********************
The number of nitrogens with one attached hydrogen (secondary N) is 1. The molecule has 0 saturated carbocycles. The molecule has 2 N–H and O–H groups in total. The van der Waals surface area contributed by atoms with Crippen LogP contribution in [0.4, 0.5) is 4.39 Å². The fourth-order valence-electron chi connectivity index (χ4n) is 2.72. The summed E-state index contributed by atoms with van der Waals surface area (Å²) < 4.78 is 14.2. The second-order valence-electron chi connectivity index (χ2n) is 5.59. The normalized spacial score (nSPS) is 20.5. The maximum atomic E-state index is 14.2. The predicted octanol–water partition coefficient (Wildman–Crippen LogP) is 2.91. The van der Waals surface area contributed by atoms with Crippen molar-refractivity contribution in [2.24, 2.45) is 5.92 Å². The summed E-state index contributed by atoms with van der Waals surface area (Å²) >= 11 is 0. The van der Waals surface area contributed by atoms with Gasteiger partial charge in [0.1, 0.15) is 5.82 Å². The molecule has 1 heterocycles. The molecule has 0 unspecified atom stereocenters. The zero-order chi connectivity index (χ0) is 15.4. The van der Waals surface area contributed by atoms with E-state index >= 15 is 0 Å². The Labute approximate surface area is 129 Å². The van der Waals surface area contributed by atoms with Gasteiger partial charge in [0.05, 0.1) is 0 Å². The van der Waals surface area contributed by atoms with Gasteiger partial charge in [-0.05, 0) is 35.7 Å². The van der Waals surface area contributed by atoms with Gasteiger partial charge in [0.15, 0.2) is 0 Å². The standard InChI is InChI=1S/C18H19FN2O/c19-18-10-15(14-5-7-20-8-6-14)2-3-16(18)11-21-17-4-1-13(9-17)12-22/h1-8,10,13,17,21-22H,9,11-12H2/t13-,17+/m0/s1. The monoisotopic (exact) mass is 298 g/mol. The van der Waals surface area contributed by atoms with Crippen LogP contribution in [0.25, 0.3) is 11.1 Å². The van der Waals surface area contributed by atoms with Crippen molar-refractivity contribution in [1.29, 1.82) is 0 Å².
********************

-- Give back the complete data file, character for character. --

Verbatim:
The number of nitrogens with one attached hydrogen (secondary N) is 1. The molecule has 0 saturated carbocycles. The molecule has 2 N–H and O–H groups in total. The van der Waals surface area contributed by atoms with Crippen LogP contribution in [0.4, 0.5) is 4.39 Å². The fourth-order valence-electron chi connectivity index (χ4n) is 2.72. The summed E-state index contributed by atoms with van der Waals surface area (Å²) < 4.78 is 14.2. The second-order valence-electron chi connectivity index (χ2n) is 5.59. The normalized spacial score (nSPS) is 20.5. The maximum atomic E-state index is 14.2. The predicted octanol–water partition coefficient (Wildman–Crippen LogP) is 2.91. The van der Waals surface area contributed by atoms with Crippen molar-refractivity contribution in [2.24, 2.45) is 5.92 Å². The summed E-state index contributed by atoms with van der Waals surface area (Å²) >= 11 is 0. The van der Waals surface area contributed by atoms with Gasteiger partial charge in [0.1, 0.15) is 5.82 Å². The molecule has 1 heterocycles. The molecule has 0 unspecified atom stereocenters. The zero-order chi connectivity index (χ0) is 15.4. The van der Waals surface area contributed by atoms with E-state index >= 15 is 0 Å². The Labute approximate surface area is 129 Å². The van der Waals surface area contributed by atoms with Gasteiger partial charge in [0.05, 0.1) is 0 Å². The van der Waals surface area contributed by atoms with Gasteiger partial charge in [-0.05, 0) is 35.7 Å². The van der Waals surface area contributed by atoms with Gasteiger partial charge in [0.15, 0.2) is 0 Å². The standard InChI is InChI=1S/C18H19FN2O/c19-18-10-15(14-5-7-20-8-6-14)2-3-16(18)11-21-17-4-1-13(9-17)12-22/h1-8,10,13,17,21-22H,9,11-12H2/t13-,17+/m0/s1. The monoisotopic (exact) mass is 298 g/mol. The van der Waals surface area contributed by atoms with Crippen LogP contribution in [0.25, 0.3) is 11.1 Å². The van der Waals surface area contributed by atoms with Crippen molar-refractivity contribution in [1.29, 1.82) is 0 Å².